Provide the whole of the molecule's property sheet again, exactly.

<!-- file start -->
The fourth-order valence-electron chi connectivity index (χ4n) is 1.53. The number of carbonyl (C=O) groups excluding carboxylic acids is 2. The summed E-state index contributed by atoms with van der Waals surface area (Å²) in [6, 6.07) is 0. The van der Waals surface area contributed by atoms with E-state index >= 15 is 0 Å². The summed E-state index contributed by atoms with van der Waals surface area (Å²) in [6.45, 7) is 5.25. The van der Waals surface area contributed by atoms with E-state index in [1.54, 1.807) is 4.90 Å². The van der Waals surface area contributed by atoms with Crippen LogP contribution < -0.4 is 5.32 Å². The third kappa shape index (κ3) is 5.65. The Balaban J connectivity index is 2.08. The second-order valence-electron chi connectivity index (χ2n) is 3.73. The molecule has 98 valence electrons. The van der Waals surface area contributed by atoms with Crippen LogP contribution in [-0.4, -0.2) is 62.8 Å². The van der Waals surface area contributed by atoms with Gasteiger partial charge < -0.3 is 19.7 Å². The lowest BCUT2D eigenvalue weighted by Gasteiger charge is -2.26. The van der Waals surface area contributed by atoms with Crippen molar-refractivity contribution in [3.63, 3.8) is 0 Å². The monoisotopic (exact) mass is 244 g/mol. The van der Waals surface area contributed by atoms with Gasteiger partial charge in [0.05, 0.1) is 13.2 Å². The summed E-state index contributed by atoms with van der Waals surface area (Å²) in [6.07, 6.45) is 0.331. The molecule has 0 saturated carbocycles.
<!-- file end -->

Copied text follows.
The fourth-order valence-electron chi connectivity index (χ4n) is 1.53. The number of carbonyl (C=O) groups excluding carboxylic acids is 2. The summed E-state index contributed by atoms with van der Waals surface area (Å²) in [6, 6.07) is 0. The van der Waals surface area contributed by atoms with E-state index >= 15 is 0 Å². The summed E-state index contributed by atoms with van der Waals surface area (Å²) in [6.45, 7) is 5.25. The van der Waals surface area contributed by atoms with E-state index in [1.54, 1.807) is 4.90 Å². The van der Waals surface area contributed by atoms with Crippen LogP contribution < -0.4 is 5.32 Å². The third kappa shape index (κ3) is 5.65. The Balaban J connectivity index is 2.08. The second-order valence-electron chi connectivity index (χ2n) is 3.73. The molecule has 98 valence electrons. The van der Waals surface area contributed by atoms with Crippen LogP contribution in [-0.4, -0.2) is 62.8 Å². The van der Waals surface area contributed by atoms with Gasteiger partial charge < -0.3 is 19.7 Å². The lowest BCUT2D eigenvalue weighted by Gasteiger charge is -2.26. The van der Waals surface area contributed by atoms with Crippen molar-refractivity contribution in [3.63, 3.8) is 0 Å². The monoisotopic (exact) mass is 244 g/mol. The van der Waals surface area contributed by atoms with Gasteiger partial charge in [0.05, 0.1) is 13.2 Å². The summed E-state index contributed by atoms with van der Waals surface area (Å²) in [6.07, 6.45) is 0.331. The molecule has 0 saturated carbocycles.